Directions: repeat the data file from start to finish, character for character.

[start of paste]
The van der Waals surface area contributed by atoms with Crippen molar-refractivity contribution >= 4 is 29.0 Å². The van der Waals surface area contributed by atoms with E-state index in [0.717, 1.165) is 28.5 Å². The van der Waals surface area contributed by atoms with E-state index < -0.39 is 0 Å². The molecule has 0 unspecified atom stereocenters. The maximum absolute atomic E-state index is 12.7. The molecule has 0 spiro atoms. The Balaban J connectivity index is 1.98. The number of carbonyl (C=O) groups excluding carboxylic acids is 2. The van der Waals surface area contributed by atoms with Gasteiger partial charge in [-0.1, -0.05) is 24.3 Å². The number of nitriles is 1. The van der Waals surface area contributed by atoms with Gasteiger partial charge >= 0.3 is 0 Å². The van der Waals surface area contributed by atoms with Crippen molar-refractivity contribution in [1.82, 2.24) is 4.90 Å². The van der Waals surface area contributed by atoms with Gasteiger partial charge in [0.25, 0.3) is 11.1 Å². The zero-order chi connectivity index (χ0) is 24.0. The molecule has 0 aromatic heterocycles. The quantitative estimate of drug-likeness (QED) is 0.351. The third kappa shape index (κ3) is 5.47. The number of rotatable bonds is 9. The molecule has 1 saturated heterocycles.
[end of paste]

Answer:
The van der Waals surface area contributed by atoms with Crippen molar-refractivity contribution >= 4 is 29.0 Å². The van der Waals surface area contributed by atoms with E-state index in [0.717, 1.165) is 28.5 Å². The van der Waals surface area contributed by atoms with E-state index < -0.39 is 0 Å². The molecule has 0 unspecified atom stereocenters. The maximum absolute atomic E-state index is 12.7. The molecule has 0 spiro atoms. The Balaban J connectivity index is 1.98. The number of carbonyl (C=O) groups excluding carboxylic acids is 2. The van der Waals surface area contributed by atoms with Gasteiger partial charge in [-0.1, -0.05) is 24.3 Å². The number of nitriles is 1. The van der Waals surface area contributed by atoms with Gasteiger partial charge >= 0.3 is 0 Å². The van der Waals surface area contributed by atoms with Crippen molar-refractivity contribution in [1.82, 2.24) is 4.90 Å². The van der Waals surface area contributed by atoms with Gasteiger partial charge in [0.25, 0.3) is 11.1 Å². The zero-order chi connectivity index (χ0) is 24.0. The molecule has 0 aromatic heterocycles. The quantitative estimate of drug-likeness (QED) is 0.351. The third kappa shape index (κ3) is 5.47. The number of rotatable bonds is 9. The molecule has 1 saturated heterocycles.